• credit institutions, insurance companies, reinsurance companies and investment firms;
  • parent undertakings of credit institutions, insurance companies, reinsurance companies and investment firms;
  • natural or legal persons in charge of credit institutions, insurance companies or reinsurance companies.

The competent authorities are to make a judgment as to the character of the proposed acquirer and the financial soundness of the proposed acquisition, on the basis of various criteria:

  • the reputation of the proposed acquirer;
  • the reputation and experience of any person who will direct the business of the credit institution as a result of the proposed acquisition;
  • the financial soundness of the proposed acquirer;
  • whether the credit institution will be able to comply, and continue to comply, with the prudential requirements;
  • whether there are reasonable grounds to suspect that attempted or actual money laundering or terrorism financing are taking place.

Freedom of establishment and freedom to provide services

A credit institution wishing to establish a branch in another Member State must notify the authorities of its home Member State, indicating the Member State in which it plans to establish a branch, a programme of operations, the address in the host Member State from which documents may be obtained and the names of those responsible for the management of the branch. The home Member State must provide this information to the host Member State within three months except if there is a reason to doubt the capacity of the administrative structure or the financial situation of the credit institution. If they refuse to provide the required information, the home Member State must justify their decision within three months of receiving all the information. That refusal shall be subject to a right to apply to the courts in the home Member State.

A credit institution wishing to exercise the freedom to provide services on the territory of another Member State must notify the authorities of its home Member State. Such notification must be forwarded to the host Member State.

Relations with third countries

The competent authorities shall notify the Commission and the EBA of all authorisations for branches granted to credit institutions having their head office outside the European Union (EU). The EU may, through agreements concluded with one or more third countries, agree to apply provisions which accord to branches of a credit institution having its head office outside the Community identical treatment throughout the territory of the EU.

Member States may not apply to branches of credit institutions which have their head office outside the EU provisions resulting in more favourable treatment than that accorded to branches of credit institutions which have their head office in the EU.

Principles of prudential supervision

In principle, supervision is carried out by the home Member State with limited exceptions (such as supervisions of liquidity). The competent authorities of the Member States concerned are to cooperate closely. In particular, they are to supply each other with any information necessary for effective supervision. Such exchanges are protected by professional secrecy. When the competent authorities encounter refusals of requests for cooperation and information, they shall notify the EBA.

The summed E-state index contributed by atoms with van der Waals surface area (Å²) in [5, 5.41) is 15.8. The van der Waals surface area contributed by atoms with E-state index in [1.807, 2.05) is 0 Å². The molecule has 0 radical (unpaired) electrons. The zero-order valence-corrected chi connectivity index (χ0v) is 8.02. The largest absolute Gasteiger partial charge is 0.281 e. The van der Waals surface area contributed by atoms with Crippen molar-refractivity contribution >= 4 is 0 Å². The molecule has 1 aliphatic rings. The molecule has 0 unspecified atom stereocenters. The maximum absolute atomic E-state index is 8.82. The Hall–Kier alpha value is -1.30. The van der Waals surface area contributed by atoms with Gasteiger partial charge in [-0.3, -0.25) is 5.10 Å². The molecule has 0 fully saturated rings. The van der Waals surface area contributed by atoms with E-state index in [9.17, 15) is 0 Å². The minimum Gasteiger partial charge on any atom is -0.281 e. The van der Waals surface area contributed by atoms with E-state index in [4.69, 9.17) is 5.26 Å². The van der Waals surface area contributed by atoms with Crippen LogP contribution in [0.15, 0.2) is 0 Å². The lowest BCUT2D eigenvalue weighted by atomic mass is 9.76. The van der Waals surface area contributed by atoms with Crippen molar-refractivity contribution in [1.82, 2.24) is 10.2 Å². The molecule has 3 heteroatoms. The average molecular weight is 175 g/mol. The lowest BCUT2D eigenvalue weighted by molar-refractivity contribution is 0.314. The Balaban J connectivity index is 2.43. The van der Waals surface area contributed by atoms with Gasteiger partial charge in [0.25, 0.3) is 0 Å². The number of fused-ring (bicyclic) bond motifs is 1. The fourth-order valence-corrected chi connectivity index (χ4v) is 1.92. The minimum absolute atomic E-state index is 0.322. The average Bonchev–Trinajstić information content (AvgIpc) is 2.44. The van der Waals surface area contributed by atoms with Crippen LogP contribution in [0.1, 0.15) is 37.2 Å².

A competent authority has the option to communicate the information required for accomplishing its mission to the following authorities:

  • central banks;
  • public authorities responsible for monitoring payment systems;
  • the European Systemic Risk Board (ESRB).

The competent authorities are authorised to impose or implement penalties and other financial or non-financial measures.

Should a branch breach a Member State’s prudential rules, the host Member State shall request the home Member State to take the necessary measures. If the measures taken are insufficient then the host Member State has the power to take appropriate measures to prevent or punish the breach committed by the branch. The home Member State must be informed before such measures are taken. In urgent cases, the competent authorities of the host Member State may take any precautionary measures necessary to protect interests. In these cases, they must inform the Commission, the EBA and the competent authorities of the other Member States.

Technical instruments of prudential supervision

Own funds

The Directive puts forward a definition of own funds comprising two elements (original own funds and additional own funds). The amount of additional own funds added to own funds must not exceed the original own funds. In addition, the commitments of members of credit institutions (cooperative societies) and subordinated loans may not exceed one half of the original own funds. The Directive also lists the elements to be deducted from own funds and indicates the formula for calculating own funds on a consolidated basis.

Solvency ratio